2. Multiply the tread length by the number of treads, the answer is your total run.


Figure Out The Width Of The Stairs:

When you build concrete steps for the shed door opening plan on making the steps at least 4" to 6" wider on each side of the shed door.

Code requires that they are at least 36" wide, or the width of the doorway, but they are more comfortable when they are a bit wider than the doorway.

Landings: If you are pouring a concrete landing at the same time as building the concrete steps remember that the landing must stick out from the house 36" and be at least the width of the door. (09 IRC, 311.3). But it is generally best to make the landing and steps 4" to 6" wider on each side of the door.

Codes Relating To Building Concrete Steps: There are some basic code requirements relating to the tread depth and riser heights of stairs. Your local building department may enforce another code so check with them before building. The requirements that apply to building concrete steps in the 2009 IRC (International Residential Code) are as follows:

  • Minimum tread depth is 10" (09 IRC, 311.7.4.2)
  • Maximum riser height is 7 3/4" (09 IRC, 311.7.4.1)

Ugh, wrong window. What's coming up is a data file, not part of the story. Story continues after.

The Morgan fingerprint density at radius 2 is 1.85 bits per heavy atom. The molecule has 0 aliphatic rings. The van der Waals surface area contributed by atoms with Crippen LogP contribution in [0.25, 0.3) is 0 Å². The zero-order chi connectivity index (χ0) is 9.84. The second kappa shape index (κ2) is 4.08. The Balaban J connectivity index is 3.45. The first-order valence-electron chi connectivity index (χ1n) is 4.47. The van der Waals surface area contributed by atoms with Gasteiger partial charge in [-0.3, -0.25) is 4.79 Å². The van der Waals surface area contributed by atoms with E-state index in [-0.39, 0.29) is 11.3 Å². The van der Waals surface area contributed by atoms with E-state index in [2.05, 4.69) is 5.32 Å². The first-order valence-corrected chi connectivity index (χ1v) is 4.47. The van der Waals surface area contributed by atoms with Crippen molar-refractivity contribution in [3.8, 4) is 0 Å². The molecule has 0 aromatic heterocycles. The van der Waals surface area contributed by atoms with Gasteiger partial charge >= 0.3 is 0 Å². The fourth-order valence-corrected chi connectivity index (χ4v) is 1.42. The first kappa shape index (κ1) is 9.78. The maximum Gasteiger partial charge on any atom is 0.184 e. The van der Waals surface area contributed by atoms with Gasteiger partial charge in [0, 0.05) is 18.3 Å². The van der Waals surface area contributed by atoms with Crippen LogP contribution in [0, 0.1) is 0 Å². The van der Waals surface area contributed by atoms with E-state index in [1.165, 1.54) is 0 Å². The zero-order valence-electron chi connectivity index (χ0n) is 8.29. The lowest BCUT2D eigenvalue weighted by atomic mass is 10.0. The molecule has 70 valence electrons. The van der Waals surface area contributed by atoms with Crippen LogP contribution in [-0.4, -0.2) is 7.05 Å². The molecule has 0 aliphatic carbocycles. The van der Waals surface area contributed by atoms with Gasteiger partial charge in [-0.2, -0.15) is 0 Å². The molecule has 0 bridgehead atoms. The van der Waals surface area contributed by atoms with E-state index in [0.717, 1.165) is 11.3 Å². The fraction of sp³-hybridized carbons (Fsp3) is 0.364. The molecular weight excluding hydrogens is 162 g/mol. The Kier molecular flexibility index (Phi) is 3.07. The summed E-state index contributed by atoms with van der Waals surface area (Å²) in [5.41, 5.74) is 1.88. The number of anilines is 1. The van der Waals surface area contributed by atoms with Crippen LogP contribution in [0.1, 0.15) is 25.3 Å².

• No more than 3/8" variation between the tallest and shortest riser height and the shortest and largest tread run. (09 IRC, 311.7.4.1 & 2)
  • No nosing is required on concrete stairs if the tread is at least 11 inches (09 IRC, 311.7.4.3x1)
  • Grippable handrail required if there are 4 or more risers (09 IRC, 311.7.7)
  • Minimum tread width 36" (09 IRC, 311.7.1)


Stair Height Example: If you have a floor to floor distance of 22 1/2" inches then you will have 3 risers at 7 1/2 inches each. With 2 - 12" treads there will be a run of 24" (unless you put an angle on the face of the steps and then the total run will be less)

step 2 Prepare The Ground In Front of The Shed Door

After you figure out the floor to ground height and the run length of the steps you will next prepare the ground to hold the concrete. The dirt in front of the backyard shed should be compacted very well and have at least a few inches of crushed gravel set on the ground and compacted. If the soil where the stairs are going to be poured has been dug up recently then you should rent a mechanical compactor and compact the soil. Concrete stairs are very heavy and will sink if the earth is not properly compacted and proper drainage is allowed away from the stair location, even then there are no guarantees when you build concrete steps so make sure you do everything you can to get the soil compacted properly, there is nothing worse than building concrete steps that sink and / or separate from the shed or house. It is common to compact the soil and then put a pile of dirt or hay bale under the stairs to save on concrete and weight.